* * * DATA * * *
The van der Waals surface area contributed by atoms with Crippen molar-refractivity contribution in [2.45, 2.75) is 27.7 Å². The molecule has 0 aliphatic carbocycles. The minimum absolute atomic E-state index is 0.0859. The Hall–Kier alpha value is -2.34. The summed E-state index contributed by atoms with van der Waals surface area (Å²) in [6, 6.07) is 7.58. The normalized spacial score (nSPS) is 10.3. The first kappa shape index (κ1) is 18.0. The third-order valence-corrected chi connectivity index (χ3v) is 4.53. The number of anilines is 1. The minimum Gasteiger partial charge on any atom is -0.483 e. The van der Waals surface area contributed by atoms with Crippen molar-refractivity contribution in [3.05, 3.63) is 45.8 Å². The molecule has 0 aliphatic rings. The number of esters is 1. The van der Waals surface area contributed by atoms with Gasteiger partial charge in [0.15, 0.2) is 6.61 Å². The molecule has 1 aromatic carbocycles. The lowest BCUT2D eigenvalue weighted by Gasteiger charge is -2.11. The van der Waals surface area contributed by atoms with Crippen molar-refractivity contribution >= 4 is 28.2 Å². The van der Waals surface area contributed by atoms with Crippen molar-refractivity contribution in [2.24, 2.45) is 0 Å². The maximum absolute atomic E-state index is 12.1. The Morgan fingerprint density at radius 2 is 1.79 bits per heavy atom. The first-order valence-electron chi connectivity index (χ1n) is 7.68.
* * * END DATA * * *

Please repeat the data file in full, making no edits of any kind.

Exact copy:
The van der Waals surface area contributed by atoms with Crippen molar-refractivity contribution in [2.45, 2.75) is 27.7 Å². The molecule has 0 aliphatic carbocycles. The minimum absolute atomic E-state index is 0.0859. The Hall–Kier alpha value is -2.34. The summed E-state index contributed by atoms with van der Waals surface area (Å²) in [6, 6.07) is 7.58. The normalized spacial score (nSPS) is 10.3. The first kappa shape index (κ1) is 18.0. The third-order valence-corrected chi connectivity index (χ3v) is 4.53. The number of anilines is 1. The minimum Gasteiger partial charge on any atom is -0.483 e. The van der Waals surface area contributed by atoms with Crippen molar-refractivity contribution in [3.05, 3.63) is 45.8 Å². The molecule has 0 aliphatic rings. The number of esters is 1. The van der Waals surface area contributed by atoms with Gasteiger partial charge in [0.15, 0.2) is 6.61 Å². The molecule has 1 aromatic carbocycles. The lowest BCUT2D eigenvalue weighted by Gasteiger charge is -2.11. The van der Waals surface area contributed by atoms with Crippen molar-refractivity contribution >= 4 is 28.2 Å². The van der Waals surface area contributed by atoms with Crippen molar-refractivity contribution in [2.24, 2.45) is 0 Å². The maximum absolute atomic E-state index is 12.1. The Morgan fingerprint density at radius 2 is 1.79 bits per heavy atom. The first-order valence-electron chi connectivity index (χ1n) is 7.68.